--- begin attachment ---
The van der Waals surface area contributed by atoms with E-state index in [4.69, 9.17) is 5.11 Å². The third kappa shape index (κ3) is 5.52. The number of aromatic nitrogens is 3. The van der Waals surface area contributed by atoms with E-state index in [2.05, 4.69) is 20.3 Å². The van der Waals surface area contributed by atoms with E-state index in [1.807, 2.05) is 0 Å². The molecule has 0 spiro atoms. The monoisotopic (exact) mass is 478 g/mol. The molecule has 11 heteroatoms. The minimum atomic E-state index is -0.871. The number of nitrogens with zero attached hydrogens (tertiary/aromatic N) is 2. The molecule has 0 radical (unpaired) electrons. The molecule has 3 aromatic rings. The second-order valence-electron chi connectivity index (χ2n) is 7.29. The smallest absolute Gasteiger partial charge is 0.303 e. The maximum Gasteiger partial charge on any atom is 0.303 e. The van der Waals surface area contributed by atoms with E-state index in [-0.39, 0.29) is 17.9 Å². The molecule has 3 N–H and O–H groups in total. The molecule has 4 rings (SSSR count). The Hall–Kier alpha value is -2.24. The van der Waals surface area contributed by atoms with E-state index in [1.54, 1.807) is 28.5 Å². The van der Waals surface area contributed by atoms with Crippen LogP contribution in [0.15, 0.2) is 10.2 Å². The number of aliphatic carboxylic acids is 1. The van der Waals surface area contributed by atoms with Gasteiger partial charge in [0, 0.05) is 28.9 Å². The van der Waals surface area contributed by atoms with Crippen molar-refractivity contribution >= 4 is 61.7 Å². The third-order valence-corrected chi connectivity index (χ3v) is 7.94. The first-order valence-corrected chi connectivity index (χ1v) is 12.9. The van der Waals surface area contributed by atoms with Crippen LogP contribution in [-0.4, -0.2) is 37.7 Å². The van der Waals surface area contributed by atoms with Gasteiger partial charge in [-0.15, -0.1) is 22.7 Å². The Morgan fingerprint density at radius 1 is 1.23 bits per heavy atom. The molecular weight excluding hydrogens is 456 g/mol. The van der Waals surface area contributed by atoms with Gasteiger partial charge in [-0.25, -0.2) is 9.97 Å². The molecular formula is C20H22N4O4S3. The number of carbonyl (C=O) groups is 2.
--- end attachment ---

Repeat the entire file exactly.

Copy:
The van der Waals surface area contributed by atoms with E-state index in [4.69, 9.17) is 5.11 Å². The third kappa shape index (κ3) is 5.52. The number of aromatic nitrogens is 3. The van der Waals surface area contributed by atoms with E-state index in [2.05, 4.69) is 20.3 Å². The van der Waals surface area contributed by atoms with E-state index in [1.807, 2.05) is 0 Å². The molecule has 0 spiro atoms. The monoisotopic (exact) mass is 478 g/mol. The molecule has 11 heteroatoms. The minimum atomic E-state index is -0.871. The number of nitrogens with zero attached hydrogens (tertiary/aromatic N) is 2. The molecule has 0 radical (unpaired) electrons. The molecule has 3 aromatic rings. The second-order valence-electron chi connectivity index (χ2n) is 7.29. The smallest absolute Gasteiger partial charge is 0.303 e. The maximum Gasteiger partial charge on any atom is 0.303 e. The van der Waals surface area contributed by atoms with E-state index in [-0.39, 0.29) is 17.9 Å². The molecule has 3 N–H and O–H groups in total. The molecule has 4 rings (SSSR count). The Hall–Kier alpha value is -2.24. The van der Waals surface area contributed by atoms with E-state index in [1.54, 1.807) is 28.5 Å². The van der Waals surface area contributed by atoms with Crippen LogP contribution in [0.15, 0.2) is 10.2 Å². The number of aliphatic carboxylic acids is 1. The van der Waals surface area contributed by atoms with Gasteiger partial charge in [0, 0.05) is 28.9 Å². The van der Waals surface area contributed by atoms with Crippen molar-refractivity contribution >= 4 is 61.7 Å². The third-order valence-corrected chi connectivity index (χ3v) is 7.94. The first-order valence-corrected chi connectivity index (χ1v) is 12.9. The van der Waals surface area contributed by atoms with Crippen LogP contribution in [-0.4, -0.2) is 37.7 Å². The van der Waals surface area contributed by atoms with Gasteiger partial charge in [-0.15, -0.1) is 22.7 Å². The Morgan fingerprint density at radius 1 is 1.23 bits per heavy atom. The molecular weight excluding hydrogens is 456 g/mol. The van der Waals surface area contributed by atoms with Gasteiger partial charge in [-0.25, -0.2) is 9.97 Å². The molecular formula is C20H22N4O4S3. The number of carbonyl (C=O) groups is 2.